The website is a treasure for those who can take advantage of what it has to offer. Now, I am amazed they were able to actually get the “” name! Beyond the name, their homepage claims to have over 40,000 pages of free content for Bible students, ministers, missionaries, etc. While I can’t verify the specific quantity, I know from extensive use there is a tremendous amount of content in the form of articles, audio and video, course materials, and access to the text of the NET Bible (more below).First, a little information about the background of those involved with While I could not find a “doctrinal statement” or “What We Believe” on the site, the brief biographical sketches of most of their authors indicate a connection to the Dallas Theological Seminary. Some are instructors, others either graduates or students. DTS’ doctrinal statement is found here. They would be classified as biblically conservative, evangelical, and with a strong emphasis on teaching the biblical text.

Three Things I Especially Like About

  1. Online Courses. In their Theology area, a number of beginning seminary (or Bible college) level courses are available to take free for personal growth. They can also be taken for credit with them for a reasonable price. Streaming video, downloadable student study guides, Powerpoint presentations, and quizzes are freely available. Seven courses are currently available on the topics indicated on this accompanying chart, plus one on “Principles of Biblical Teaching.”
  2. Extensive Library of Articles. I have read many books over the years written by instructors or graduates of Dallas Theological Seminary (Howard Hendricks, Gene Getz, Daniel Wallace, etc.) and have benefited greatly from them. Some of the articles on their website also are linked to audio files of the same material being taught. Any of the articles may be freely printed out. Over 100 authors are listed, though many have only one or a very few articles. Others, like noted authors Kenneth Boa, Darrell Bock, Bob Deffinbaugh, and Daniel Wallace, have large collections, even whole series available. As one example, the home page is currently highlighting a 61 part audio series by Kenneth Boa on the Book of Romans.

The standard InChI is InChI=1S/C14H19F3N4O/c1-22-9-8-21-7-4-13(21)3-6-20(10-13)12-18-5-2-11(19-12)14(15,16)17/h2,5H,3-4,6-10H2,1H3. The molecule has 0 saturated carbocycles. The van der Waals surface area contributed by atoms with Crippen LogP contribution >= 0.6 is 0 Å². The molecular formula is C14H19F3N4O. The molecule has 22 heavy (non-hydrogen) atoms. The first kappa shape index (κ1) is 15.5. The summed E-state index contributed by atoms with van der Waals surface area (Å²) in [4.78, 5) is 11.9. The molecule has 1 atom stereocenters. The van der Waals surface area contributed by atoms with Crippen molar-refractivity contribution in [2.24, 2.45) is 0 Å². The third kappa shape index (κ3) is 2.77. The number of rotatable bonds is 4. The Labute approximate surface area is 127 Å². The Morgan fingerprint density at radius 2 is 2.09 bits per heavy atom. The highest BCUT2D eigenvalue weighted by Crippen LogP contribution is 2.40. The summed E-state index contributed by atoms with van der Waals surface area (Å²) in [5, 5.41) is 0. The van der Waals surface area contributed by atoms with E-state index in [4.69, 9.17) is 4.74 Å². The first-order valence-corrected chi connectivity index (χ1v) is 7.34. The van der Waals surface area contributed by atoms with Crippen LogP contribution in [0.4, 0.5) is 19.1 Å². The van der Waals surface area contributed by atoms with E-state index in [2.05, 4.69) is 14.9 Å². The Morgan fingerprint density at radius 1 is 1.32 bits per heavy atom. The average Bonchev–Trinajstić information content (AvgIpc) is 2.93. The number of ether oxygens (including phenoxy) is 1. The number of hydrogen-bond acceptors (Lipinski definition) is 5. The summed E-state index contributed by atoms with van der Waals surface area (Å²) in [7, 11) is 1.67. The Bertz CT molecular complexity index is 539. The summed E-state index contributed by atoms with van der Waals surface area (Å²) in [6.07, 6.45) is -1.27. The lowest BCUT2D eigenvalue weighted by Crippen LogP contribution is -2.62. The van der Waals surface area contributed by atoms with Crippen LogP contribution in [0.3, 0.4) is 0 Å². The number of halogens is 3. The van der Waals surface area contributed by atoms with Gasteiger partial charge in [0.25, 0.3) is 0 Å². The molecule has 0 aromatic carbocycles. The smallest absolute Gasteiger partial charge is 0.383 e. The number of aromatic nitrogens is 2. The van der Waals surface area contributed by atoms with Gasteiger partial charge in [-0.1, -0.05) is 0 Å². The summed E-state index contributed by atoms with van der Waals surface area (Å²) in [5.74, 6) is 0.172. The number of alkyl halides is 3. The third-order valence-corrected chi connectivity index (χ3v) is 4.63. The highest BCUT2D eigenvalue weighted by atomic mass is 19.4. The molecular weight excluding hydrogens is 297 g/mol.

3. Free access to the New English Translation (NET) Bible, a new translation available for free download, viewing online, or purchasing in print, audio, or as software. More details about the NET Bible are here. As I use the free e-Sword software (see our mini-review), it is nice to have a free version of the NET Bible with abbreviated study notes. An HTML version is also available as self-contained software which I can use on my Macintosh computers.

My overall assessment is this: I use this site often. I use the NET Bible as another translation resource; it appears to be similar to the NIV translation in terms of using “dynamic equivalence” translating in many passages. The study guides and Powerpoint files accompanying the online courses are good resources. The articles are the greatest resource to me. Whether I agree or not with any particular author, I know clearly what and why he/she believes as they do on the subject or passage they discuss. Recommendation: “eat the fish and pull out the bones!”